Carriers can administer EDI through:
When you’re trying to figure out a solution for EDI, getting a stellar recommendation from a colleague in the transportation industry is fantastic. But be aware: You might actually need a little bit more data before you pull the trigger. Have you thought about which EDI management model is the best fit for your company? We’ll highlight and then review the positives and negatives of all four.
EDI can be a real bear to manage, especially if you’ve chosen a solution that doesn’t play to your company’s strengths. These distinct EDI management models can be broken out into two categories:
you contract with a third party to handle your company’s EDI. It works well for carriers that don’t have the expertise or the headcount required for the self-service models.
On the downside, transportation companies that do EDI as a managed service lose autonomy, which might make it harder to get work done on their timeline or to resolve technical problems that arise with trading partners. This option also tends to be the costliest of the four models.
The first EDI self-service model is custom development. Building your own EDI solution often starts out as a great idea when your company has development capacity. After all, using in-house programmers is a soft cost.
What trips most carriers up is the amount of maintenance and ongoing dev time required by home-grown EDI solutions. Custom development may look straightforward when you’re dealing with one partner and a few connections, but scaling is a real problem.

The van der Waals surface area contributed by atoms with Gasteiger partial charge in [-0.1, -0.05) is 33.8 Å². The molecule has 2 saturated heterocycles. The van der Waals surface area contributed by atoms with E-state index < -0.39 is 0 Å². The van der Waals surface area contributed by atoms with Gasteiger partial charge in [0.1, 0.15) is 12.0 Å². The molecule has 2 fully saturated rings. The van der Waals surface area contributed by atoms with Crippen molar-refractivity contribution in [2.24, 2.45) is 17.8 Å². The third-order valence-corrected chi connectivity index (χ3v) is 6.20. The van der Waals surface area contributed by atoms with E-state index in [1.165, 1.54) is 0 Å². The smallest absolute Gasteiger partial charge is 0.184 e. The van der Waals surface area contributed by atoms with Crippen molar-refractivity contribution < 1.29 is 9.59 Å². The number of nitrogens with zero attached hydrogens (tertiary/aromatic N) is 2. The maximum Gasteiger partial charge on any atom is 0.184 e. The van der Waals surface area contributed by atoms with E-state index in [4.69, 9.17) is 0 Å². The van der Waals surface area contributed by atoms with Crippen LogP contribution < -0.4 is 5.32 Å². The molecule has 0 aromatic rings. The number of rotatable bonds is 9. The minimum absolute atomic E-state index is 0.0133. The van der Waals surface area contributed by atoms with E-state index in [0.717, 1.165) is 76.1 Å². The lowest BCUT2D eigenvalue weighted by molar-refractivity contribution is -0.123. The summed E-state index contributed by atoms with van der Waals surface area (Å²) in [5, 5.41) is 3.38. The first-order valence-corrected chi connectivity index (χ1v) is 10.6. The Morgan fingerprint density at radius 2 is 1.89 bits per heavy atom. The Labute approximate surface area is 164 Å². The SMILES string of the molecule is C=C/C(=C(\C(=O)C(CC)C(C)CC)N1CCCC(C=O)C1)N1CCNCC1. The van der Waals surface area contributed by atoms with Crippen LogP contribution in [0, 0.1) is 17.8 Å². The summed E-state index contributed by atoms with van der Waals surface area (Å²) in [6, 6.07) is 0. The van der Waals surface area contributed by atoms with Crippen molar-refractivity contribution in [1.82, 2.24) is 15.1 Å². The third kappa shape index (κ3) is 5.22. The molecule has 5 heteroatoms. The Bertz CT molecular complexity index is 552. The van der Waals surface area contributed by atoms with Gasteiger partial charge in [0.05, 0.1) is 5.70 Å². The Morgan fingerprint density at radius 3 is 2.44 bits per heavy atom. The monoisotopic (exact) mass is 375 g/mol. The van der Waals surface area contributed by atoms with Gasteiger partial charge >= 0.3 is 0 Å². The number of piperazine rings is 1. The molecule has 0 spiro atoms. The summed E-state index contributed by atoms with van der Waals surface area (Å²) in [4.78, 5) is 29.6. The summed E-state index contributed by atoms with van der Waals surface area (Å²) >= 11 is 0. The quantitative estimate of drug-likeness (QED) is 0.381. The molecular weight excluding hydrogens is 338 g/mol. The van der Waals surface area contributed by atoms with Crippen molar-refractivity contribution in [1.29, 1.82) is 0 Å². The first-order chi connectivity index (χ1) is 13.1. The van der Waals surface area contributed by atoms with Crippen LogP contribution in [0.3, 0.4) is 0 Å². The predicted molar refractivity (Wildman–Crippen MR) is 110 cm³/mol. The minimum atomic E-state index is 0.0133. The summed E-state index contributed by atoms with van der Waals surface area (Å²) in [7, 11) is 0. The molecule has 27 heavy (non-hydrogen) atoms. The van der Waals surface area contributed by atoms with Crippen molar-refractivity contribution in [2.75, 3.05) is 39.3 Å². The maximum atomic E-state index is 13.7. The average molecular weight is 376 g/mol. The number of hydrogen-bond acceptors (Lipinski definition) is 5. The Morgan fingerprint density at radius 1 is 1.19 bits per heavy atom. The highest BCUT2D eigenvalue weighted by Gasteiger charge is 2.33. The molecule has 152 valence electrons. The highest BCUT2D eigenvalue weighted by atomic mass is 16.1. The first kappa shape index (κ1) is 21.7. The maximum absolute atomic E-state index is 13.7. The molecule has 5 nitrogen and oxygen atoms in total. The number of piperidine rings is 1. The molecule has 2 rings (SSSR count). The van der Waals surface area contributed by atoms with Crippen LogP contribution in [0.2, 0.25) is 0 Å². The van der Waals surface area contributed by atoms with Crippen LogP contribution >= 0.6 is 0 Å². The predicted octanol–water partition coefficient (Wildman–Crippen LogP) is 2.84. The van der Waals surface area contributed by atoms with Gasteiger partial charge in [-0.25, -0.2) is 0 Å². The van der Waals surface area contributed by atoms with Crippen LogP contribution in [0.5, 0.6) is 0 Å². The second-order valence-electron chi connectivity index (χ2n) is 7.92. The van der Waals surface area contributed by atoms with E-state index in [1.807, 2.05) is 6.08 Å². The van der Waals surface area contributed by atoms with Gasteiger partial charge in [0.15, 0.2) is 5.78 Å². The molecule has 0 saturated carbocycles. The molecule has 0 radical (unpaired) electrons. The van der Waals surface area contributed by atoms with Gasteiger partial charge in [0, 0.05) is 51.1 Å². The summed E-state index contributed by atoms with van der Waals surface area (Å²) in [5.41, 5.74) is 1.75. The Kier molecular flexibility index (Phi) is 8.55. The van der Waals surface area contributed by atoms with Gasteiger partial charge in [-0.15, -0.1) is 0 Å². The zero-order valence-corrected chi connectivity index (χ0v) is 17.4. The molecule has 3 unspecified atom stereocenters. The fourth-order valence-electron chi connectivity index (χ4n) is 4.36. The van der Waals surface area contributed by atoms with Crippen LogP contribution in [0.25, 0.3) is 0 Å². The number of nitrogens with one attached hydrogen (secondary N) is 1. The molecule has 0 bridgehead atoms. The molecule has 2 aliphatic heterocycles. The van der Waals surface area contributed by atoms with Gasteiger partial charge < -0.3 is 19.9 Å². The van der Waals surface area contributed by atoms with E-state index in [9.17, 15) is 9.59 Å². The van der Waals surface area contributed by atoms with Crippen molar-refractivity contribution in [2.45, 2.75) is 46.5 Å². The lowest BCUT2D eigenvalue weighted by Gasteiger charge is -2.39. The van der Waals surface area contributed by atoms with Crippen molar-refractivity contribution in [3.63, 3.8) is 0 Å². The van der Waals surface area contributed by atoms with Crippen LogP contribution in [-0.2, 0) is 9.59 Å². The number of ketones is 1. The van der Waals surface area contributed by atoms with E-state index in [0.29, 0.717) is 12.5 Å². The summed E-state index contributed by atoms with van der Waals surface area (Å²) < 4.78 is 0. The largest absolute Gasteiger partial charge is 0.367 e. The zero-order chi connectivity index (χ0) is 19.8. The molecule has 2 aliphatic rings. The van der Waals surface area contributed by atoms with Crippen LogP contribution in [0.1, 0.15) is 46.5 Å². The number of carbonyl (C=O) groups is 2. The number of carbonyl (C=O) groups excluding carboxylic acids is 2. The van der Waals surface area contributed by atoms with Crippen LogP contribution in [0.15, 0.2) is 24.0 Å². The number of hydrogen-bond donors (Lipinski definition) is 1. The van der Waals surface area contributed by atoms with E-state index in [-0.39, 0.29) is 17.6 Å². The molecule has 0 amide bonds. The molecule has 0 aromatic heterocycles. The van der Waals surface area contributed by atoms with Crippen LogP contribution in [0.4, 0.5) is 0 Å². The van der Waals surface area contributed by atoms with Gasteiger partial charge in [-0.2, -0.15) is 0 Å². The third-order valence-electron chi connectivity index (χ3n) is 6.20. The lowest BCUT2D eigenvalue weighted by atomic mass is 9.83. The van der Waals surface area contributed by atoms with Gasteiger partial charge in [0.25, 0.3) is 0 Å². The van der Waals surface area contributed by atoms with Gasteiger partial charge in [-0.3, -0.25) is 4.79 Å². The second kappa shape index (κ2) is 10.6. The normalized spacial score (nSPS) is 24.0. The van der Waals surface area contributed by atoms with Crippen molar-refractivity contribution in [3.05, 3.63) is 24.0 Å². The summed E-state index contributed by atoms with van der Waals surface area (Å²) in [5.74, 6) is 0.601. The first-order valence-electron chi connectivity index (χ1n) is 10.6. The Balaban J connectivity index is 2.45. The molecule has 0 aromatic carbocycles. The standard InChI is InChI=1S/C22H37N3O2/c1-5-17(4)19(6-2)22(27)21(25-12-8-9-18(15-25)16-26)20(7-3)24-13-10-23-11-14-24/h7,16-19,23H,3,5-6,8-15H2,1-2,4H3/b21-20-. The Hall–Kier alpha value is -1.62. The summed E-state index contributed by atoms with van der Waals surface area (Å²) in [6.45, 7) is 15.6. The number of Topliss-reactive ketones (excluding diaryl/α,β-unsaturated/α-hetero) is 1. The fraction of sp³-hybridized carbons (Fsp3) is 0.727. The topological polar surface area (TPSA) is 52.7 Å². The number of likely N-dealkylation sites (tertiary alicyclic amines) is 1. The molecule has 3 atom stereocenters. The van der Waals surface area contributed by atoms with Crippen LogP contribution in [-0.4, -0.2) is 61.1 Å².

The next self-service model, on-premise software, has traditionally been used by transportation companies for decades. By bringing on or contracting with highly specialized EDI experts, carriers could build and manage their connections with local installations of EDI software.
Although the acquisition costs for many installed EDI products are lower today, ownership costs could still be relatively high. Usability, for example, is a big deal when you have to train new employees on dense, technical software.
Software as a Service or SaaS, the last self-service model, takes EDI software to the cloud where maintenance and updates are done by the EDI provider. EDI products using a SaaS model can be accessed on the web … from anywhere.
SaaS is generally easier to use and narrower in focus than on-premise solutions. For example, most SaaS EDI products won’t come embedded as a module to your transportation management system. Critics of the SaaS model often prefer owning the rights to EDI software over renting it — so to speak — through a recurring monthly fee.
Well, there you have it. Now that you know a little bit more about each of the four EDI management models, which do you think is right for your company?
I hope I’ve helped you figure it out!
Cut EDI on-boarding time in half with point-and-click, drag-and-drop building tools
Avoid unnecessary errors by customizing business rules to meet your requirements
Confirm partner connections work in minutes before pushing them live
Know immediately when message errors occur and how to fix them
Hotline Freight, a Wisconsin-based LTL, uses Babelway’s visual field mapping to shave months from EDI on-boarding.
Plus, the data interoperability problems that before plagued the company’s exchanges vanished.
– Cory Kucera, IT Administrator, Hotline Freight
Before goods are delivered
After goods are delivered
So what makes Babelway different from other EDI providers? In a word, control. See how far you can go on your own.